In the social-service and medical worlds, everything is done in acronyms and initials.
Blood Pressure is BP; Substance Abuse is SA; Severe and Persistent Mental Illness is SPMI; Attention Deficit Hyperactive Disorder is ADHD (which can also have a lot of the symptoms of BRAT).
I have decided that rather than aging up to middle age, I am devolving into MA.
The symptoms of MA are rather varied. I'm not nearly as quick to get upset about little things, but I'll stay angry about an injustice twice as long.
I no longer want a Pop Tart and a cup of coffee in the car at the red light. I want something substantial for breakfast (preferably something that used to bleed).
I can purchase and lose 20 pair of bifocals, but I can tell you where every single pair of my earrings are located.
Comfort has taken a priority place in my life. Everything from automated e-bill pay, to having all vital phone numbers on speed dial to save time (and eyesight).
When I shop now, I pray I can find what I want online with a credit card, simply so I don't have to put up with crowds in malls (or fight with SUVs in the parking lot).
My taste in head-banger-speed-metal music hasn't changed, but my tolerance for talk radio has decreased to absolutely nil. I'm on hiatus with both of my favorite, local stations in the morning, because they have nimrods pontificating pointlessly that putrify the morning airwaves.
Commercials. Commercials are anathema to those of us with MA. There are two commercials that simply must be aimed above or below MA tolerance, because both of them irk me to the point that I grab the remote and assault the "mute" button.
One is a pizza commercial in which a medium pizza is repeatedly said to be only $5 bucks ... $5 bucks? Just $5 bucks ... that's right, $5 bucks, Over and Over and Over.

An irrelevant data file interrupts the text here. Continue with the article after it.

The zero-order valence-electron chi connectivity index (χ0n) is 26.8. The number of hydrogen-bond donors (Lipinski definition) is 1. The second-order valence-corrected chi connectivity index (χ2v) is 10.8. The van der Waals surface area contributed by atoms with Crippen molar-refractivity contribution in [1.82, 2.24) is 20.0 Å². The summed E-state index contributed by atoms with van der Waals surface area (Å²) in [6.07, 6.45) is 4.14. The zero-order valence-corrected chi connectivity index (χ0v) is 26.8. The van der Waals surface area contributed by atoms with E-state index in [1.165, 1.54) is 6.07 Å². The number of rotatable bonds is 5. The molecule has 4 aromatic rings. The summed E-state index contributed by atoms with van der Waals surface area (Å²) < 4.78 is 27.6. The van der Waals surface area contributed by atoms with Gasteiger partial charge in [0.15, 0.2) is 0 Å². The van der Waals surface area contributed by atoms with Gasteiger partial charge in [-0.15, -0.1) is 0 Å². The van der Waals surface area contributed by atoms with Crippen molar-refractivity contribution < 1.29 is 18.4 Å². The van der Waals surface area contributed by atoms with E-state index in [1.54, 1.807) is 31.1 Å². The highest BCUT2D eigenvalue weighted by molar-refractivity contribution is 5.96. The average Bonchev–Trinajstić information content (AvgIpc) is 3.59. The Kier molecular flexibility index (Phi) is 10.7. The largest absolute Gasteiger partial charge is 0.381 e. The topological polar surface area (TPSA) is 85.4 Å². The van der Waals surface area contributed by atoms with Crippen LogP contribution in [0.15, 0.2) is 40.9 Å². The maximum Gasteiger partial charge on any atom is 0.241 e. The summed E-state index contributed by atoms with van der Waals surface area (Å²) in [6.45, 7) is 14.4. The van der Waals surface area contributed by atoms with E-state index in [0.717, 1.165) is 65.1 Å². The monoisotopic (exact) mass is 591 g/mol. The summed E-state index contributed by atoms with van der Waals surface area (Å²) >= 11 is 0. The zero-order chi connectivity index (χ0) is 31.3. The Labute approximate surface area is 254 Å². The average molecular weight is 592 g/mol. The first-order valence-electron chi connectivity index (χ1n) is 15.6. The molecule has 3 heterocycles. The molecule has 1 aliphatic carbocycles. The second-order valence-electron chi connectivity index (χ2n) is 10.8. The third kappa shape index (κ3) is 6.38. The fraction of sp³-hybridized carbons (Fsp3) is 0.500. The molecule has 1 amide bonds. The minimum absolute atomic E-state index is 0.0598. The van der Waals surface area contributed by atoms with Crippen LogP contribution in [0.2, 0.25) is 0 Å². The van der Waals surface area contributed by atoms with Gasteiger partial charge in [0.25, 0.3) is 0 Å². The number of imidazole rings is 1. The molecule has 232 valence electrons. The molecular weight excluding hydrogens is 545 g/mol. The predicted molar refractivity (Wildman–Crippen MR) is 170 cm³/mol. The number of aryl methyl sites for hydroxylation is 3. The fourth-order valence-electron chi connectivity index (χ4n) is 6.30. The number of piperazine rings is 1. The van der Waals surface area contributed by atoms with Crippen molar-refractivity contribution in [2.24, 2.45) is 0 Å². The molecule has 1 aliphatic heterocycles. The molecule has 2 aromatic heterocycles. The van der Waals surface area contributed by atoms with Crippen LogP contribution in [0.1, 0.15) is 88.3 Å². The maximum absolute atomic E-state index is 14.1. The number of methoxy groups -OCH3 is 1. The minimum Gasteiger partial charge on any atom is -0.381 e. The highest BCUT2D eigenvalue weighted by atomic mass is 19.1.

I can hear the sound in the depths of my mind as I slide two shells into the barrel and blow the television screen in half.
The other commercial gnat that annoys me to an incredible degree is the internet coverage commercials that are portrayed in the following way: This itty bitty thingie (say, a chip of ice) is local. This not-so-itty-bitty thingie (maybe a sno-cone) is Wi-Fi. And this massive thingie (a blizzard) is (insert PRODUCT name). That is OUR glorious gift to internet access.
Maybe, it is my MA kicking in, but I swear I cannot escape those two media inundations morning, noon, or night.
Deep sigh. Aden Hepburn has an Online Advertising Blog (www.adenhepburn.com) that predicts that more and more advertising budgets will move to online promotions. This is supposed to be a win-win, because, "They [advertisers] can track and report on performance on the fly with a smaller budget."
You know? All of us MA-types might actually stand a chance of enjoying the scenery, in that case. If online ads work the same way that FaceBook and Google operate, I'll be able to screen out all the stuff that sets my MA teeth on edge with just the click of a mouse!
And, maybe, we can go back to watching television programs, on TV.
Denese Rodgers is executive director of Connecting Henry, a social-services, networking, community organization in Henry County.